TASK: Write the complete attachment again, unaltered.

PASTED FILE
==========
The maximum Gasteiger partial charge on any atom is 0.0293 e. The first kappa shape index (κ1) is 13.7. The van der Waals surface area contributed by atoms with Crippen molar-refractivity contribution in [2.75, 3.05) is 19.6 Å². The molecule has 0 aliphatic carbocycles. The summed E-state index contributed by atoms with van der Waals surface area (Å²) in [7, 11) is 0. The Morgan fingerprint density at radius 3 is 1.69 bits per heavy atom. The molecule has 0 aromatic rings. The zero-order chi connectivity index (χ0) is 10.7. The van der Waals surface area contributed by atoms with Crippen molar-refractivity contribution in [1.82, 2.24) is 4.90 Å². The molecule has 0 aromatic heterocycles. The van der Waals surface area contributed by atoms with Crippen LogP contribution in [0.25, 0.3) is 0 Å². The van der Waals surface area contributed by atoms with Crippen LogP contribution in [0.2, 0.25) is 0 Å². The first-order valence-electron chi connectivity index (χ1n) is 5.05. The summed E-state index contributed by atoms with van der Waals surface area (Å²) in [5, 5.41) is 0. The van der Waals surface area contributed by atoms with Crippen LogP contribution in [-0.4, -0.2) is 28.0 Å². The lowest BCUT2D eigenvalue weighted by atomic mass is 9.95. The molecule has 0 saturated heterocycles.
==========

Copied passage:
The maximum Gasteiger partial charge on any atom is 0.0293 e. The first kappa shape index (κ1) is 13.7. The van der Waals surface area contributed by atoms with Crippen molar-refractivity contribution in [2.75, 3.05) is 19.6 Å². The molecule has 0 aliphatic carbocycles. The summed E-state index contributed by atoms with van der Waals surface area (Å²) in [7, 11) is 0. The Morgan fingerprint density at radius 3 is 1.69 bits per heavy atom. The molecule has 0 aromatic rings. The zero-order chi connectivity index (χ0) is 10.7. The van der Waals surface area contributed by atoms with Crippen molar-refractivity contribution in [1.82, 2.24) is 4.90 Å². The molecule has 0 aromatic heterocycles. The van der Waals surface area contributed by atoms with Crippen LogP contribution in [0.25, 0.3) is 0 Å². The van der Waals surface area contributed by atoms with Crippen LogP contribution in [0.2, 0.25) is 0 Å². The first-order valence-electron chi connectivity index (χ1n) is 5.05. The summed E-state index contributed by atoms with van der Waals surface area (Å²) in [5, 5.41) is 0. The van der Waals surface area contributed by atoms with Crippen LogP contribution in [-0.4, -0.2) is 28.0 Å². The lowest BCUT2D eigenvalue weighted by atomic mass is 9.95. The molecule has 0 saturated heterocycles.